"I was actually hoping to go heli-skiing today, but they aren't running," Jedenoff said with a laugh.
After crews groomed a patch of soft snow on Chip's Run from the top of the Peruvian chairlift, the birthday boy decked out in full ski regalia, including a patch on his jacket that read "100+ Ski Club" coasted down the mountain with ease.
"Powder skiing, especially, I don't know how to describe it," Jedenoff said. "It's just different, and I just love it."
The centenarian attributes his ability to ski this far into his life to a regimen he started 30 years ago: 15 minutes to an hour of exercise every morning before breakfast, along with a healthy diet.
"Knowing that you might be able to ski for a little bit is an incentive to keep in shape," he said. " … The secret there I've found is you've just got to make it a part of your life."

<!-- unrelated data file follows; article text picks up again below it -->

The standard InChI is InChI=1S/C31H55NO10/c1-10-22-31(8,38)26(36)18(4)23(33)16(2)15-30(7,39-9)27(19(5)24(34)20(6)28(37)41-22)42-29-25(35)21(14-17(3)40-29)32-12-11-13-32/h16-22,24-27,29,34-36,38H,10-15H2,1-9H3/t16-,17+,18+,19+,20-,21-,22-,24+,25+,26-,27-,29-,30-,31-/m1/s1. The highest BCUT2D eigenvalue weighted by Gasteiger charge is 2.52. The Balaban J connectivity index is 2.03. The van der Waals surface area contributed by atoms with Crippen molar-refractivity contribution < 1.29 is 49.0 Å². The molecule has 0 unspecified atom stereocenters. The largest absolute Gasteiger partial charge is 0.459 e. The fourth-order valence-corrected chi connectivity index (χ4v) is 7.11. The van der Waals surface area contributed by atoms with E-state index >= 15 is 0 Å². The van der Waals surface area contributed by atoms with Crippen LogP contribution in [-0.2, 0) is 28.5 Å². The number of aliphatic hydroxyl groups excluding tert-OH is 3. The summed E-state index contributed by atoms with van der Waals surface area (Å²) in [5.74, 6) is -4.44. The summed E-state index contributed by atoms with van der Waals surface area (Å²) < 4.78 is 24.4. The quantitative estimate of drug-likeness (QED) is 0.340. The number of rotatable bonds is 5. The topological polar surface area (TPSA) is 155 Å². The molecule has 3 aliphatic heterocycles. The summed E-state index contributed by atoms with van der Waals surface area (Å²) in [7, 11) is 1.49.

Jedenoff, who now lives in California, also credits his positive attitude about his "short time" allotted on Earth.
"You have problems? Just consider them as opportunities," he said. "Decide that you're going to lick them and that you're not going to let them lick you."
Jim Wilson and his siblings first went skiing with Jedenoff in Park City more than five decades ago. Wilson was 9, and Jedenoff was a kid, too, in his mere 40s.
"He was just always looking after us and always had our interests at heart," recalled Wilson, now a 62-year-old ski instructor. "He inspired us to go to ski school."
Bob Murdoch, who, at age 93, has skied with Jedenoff for 20 years, is still schussing down mountainsides.
"There couldn't be any skier [who] is more deserving of this honor than he," Murdoch said. "I know there are others [who will] go to 102 or 103, but they don't ski like he does."
And how does Jedenoff ski? "Very, very smooth," Murdoch says.
After his ski runs, Jedenoff was presented with a cake and plaque, both emblazoned with his personal mantra: "Age is just a number."
Friends expect him to be back next year to make a few turns at a spry 101.
"You never know what life's going to bring you, but we sure hope that we can see him again next year," Wilson said. "He told the ski patrol guy on the way down, 'Make sure you get those skis, I'm going to need them next winter.' "